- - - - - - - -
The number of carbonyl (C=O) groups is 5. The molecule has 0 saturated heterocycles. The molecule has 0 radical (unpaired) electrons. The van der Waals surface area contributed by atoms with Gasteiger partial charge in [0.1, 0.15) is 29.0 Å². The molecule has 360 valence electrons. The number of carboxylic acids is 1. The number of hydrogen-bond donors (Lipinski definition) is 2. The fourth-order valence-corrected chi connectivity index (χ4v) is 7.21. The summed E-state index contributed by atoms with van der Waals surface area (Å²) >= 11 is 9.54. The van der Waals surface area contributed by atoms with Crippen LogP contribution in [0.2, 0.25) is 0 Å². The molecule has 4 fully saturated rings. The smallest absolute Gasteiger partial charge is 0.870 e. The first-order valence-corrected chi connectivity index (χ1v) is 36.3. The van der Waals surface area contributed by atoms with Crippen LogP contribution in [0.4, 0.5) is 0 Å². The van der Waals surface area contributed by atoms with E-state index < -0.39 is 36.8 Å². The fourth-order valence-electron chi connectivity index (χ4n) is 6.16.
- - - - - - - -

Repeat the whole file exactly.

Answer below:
The number of carbonyl (C=O) groups is 5. The molecule has 0 saturated heterocycles. The molecule has 0 radical (unpaired) electrons. The van der Waals surface area contributed by atoms with Gasteiger partial charge in [0.1, 0.15) is 29.0 Å². The molecule has 360 valence electrons. The number of carboxylic acids is 1. The number of hydrogen-bond donors (Lipinski definition) is 2. The fourth-order valence-corrected chi connectivity index (χ4v) is 7.21. The summed E-state index contributed by atoms with van der Waals surface area (Å²) >= 11 is 9.54. The van der Waals surface area contributed by atoms with Crippen LogP contribution in [0.2, 0.25) is 0 Å². The molecule has 4 fully saturated rings. The smallest absolute Gasteiger partial charge is 0.870 e. The first-order valence-corrected chi connectivity index (χ1v) is 36.3. The van der Waals surface area contributed by atoms with Crippen LogP contribution in [0.4, 0.5) is 0 Å². The van der Waals surface area contributed by atoms with E-state index < -0.39 is 36.8 Å². The fourth-order valence-electron chi connectivity index (χ4n) is 6.16.